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  • 4 years ago

what are the common alkanes and their uses? i have no idea.

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  1. anonymous
    • 4 years ago
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    alkanes are saturated hydrocarbons their representation is R-H

  2. anonymous
    • 4 years ago
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    there are many uses of alkanes for example methane is the major component of bio gas ethane and propane are used as fuels higher alkanes are major components of petroleum

  3. anonymous
    • 4 years ago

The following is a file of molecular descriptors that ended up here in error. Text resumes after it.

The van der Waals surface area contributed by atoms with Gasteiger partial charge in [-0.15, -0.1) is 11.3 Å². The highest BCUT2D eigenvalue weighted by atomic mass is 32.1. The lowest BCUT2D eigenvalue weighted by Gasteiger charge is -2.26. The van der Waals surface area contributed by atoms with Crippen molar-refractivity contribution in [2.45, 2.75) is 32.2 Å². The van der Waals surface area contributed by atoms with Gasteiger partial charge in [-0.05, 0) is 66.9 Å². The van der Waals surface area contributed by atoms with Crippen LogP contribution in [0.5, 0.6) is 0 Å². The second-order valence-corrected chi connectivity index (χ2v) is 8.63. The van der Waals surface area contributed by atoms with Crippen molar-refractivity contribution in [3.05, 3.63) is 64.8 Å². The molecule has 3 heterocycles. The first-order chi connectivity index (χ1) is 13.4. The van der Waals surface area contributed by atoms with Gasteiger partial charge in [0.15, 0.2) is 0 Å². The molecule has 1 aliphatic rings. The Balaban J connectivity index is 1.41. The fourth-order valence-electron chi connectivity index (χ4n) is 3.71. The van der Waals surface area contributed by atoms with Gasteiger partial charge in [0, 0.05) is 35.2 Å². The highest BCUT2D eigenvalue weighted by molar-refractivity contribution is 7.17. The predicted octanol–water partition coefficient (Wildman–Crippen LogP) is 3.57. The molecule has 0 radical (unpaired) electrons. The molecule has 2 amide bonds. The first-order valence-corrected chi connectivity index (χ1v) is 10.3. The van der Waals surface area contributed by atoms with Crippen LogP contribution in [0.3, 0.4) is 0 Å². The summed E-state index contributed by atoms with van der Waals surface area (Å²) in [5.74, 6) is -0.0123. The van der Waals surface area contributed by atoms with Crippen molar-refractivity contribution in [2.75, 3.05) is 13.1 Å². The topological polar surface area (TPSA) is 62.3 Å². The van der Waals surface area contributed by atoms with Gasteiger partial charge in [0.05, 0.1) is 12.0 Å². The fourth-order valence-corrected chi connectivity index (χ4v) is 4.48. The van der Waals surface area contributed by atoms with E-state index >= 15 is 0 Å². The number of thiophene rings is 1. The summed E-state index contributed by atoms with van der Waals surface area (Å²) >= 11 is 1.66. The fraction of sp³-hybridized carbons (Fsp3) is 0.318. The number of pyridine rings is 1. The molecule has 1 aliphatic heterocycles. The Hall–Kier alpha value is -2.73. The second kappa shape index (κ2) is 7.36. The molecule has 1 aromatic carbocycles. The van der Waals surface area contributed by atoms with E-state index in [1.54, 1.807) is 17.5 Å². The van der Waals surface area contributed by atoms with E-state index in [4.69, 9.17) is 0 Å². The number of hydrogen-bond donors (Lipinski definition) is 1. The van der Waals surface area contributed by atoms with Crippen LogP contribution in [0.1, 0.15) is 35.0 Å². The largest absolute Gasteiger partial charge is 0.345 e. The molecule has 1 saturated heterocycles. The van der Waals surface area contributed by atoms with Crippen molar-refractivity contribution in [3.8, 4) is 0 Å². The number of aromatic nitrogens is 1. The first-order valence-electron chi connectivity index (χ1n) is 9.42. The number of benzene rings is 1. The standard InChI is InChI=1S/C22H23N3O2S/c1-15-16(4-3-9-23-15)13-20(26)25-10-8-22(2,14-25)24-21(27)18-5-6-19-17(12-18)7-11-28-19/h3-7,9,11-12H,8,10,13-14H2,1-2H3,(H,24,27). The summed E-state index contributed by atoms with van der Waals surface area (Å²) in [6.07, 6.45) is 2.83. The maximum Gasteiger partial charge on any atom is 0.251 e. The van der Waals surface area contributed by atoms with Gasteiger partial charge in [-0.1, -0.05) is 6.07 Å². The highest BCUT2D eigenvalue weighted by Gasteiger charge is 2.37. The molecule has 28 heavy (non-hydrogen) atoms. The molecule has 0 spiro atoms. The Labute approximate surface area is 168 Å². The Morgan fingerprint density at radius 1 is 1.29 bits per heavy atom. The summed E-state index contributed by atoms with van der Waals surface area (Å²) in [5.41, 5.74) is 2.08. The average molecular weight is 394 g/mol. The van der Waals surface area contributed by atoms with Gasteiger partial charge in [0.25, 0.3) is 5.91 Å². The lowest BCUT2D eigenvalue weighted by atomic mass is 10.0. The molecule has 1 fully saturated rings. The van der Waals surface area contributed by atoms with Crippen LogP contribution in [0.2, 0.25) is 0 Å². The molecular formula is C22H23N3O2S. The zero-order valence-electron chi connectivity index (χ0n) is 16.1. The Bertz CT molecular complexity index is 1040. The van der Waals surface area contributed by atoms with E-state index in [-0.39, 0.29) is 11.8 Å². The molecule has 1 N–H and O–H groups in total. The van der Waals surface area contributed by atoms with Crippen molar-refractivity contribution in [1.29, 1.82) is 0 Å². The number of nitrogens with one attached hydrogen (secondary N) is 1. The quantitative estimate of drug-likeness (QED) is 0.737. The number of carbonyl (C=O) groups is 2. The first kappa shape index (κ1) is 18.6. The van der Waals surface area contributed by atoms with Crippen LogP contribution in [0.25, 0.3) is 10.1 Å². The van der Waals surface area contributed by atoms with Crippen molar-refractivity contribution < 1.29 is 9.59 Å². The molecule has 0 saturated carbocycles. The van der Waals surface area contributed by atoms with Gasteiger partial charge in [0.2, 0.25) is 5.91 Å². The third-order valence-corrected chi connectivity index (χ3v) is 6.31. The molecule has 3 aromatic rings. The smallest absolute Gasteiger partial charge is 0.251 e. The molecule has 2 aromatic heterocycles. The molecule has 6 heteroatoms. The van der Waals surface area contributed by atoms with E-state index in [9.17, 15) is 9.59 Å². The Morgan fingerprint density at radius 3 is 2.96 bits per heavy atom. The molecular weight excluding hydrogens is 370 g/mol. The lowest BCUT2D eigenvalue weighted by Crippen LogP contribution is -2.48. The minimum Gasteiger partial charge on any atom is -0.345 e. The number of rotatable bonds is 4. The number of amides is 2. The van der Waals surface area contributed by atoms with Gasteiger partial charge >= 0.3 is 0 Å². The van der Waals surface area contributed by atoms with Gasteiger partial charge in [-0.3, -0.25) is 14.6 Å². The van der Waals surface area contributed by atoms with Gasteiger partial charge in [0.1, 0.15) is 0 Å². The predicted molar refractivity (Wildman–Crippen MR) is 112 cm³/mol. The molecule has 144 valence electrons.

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    Depends what you mean by "common." If you mean "common in the universe" the answer is methane (CH4). It's one of the most common compounds in the universe, because carbon is an inherently stable nucleus and most of the mass of the universe is hydrogen. Methane is probably the third most common component (after hydrogen and helium) of the gas giant planets, like Jupiter and Saturn. Interestingly, Saturn's moon Titan is of just the right temperature for it to have liquid methane that falls as rain, erodes the landscape, and may form rivers and seas. Methane and ethane (C2H6), the next heavier alkane, are common on Earth, too, and are the principal components of natural gas. Natural gas is found underground, in roughly the same locations as petroleum and coal. It is primarily used as a fuel for heating -- you are very likely to have a natural gas powered water heater, and, if you live in the western United States, a natural gas furnace. In this context it's interesting that the United States is experiencing something of a natural gas boom right now, with enormous new deposits discovered in shale formations in the the Dakotas and Pennsylvania, among other places. There are estimates that more than 100 years of electricity production by natural gas exists in these formations Unemployment in North Dakota is 3.5% and falling because of the oil and gas industry boom there. Natural gas also has significant importance as the starting material for a number of important industrial chemicals, such as methanol (wood alcohl), formaldehyde, acetic acid, CFCs (refrigerants and industrial solvents). When some of these are further combined with nitrogen condensed from the atmosphere, they lead to ammonia, nitric acid, urea, and thence to various fertilizers. Many important processes start with the steam reforming reaction between methane and water: CH4(g) + H2O(g) -> CO(g) + 3 H2(g) The product, a mixture of carbon monoxide and hydrogen, is called synthesis gas. In the production of carbon dioxide and hydrogen, more water is added and the water shift reaction occurs: CO(g) + H2O(g) -> CO2(g) + H2(g) For an overall reaction of: CH4(g) + 2 H2O(g) -> CO2(g) + 4 H2(g) In addition, ethane (C2H6) is "cracked" at high temperatures (1600F) to form ethylene (C2H4) and hydrogen (H2). Ethylene is the starting point for an enormous variety of organic compounds, including plastics (e.g. polyethylene) and pharmaceuticals. A "common" alkane as far as daily experience goes is, of course, octane (C8H18) and closely related compounds (heptane, hexane, nonane), various mixtures of which form kerosene and gasoline. Again, the principal use of these compounds is as a fuel, although in this case (since these are all liquids) as a motor fuel, for trucks, cars, trains, boats and airplanes. No known energy storage technology even approaches the efficiency and simplicity of these alkanes. But some of the bigger alkanes are also used as starting points for organic synthesis -- the construction of useful compounds in the laboratory, or factory.

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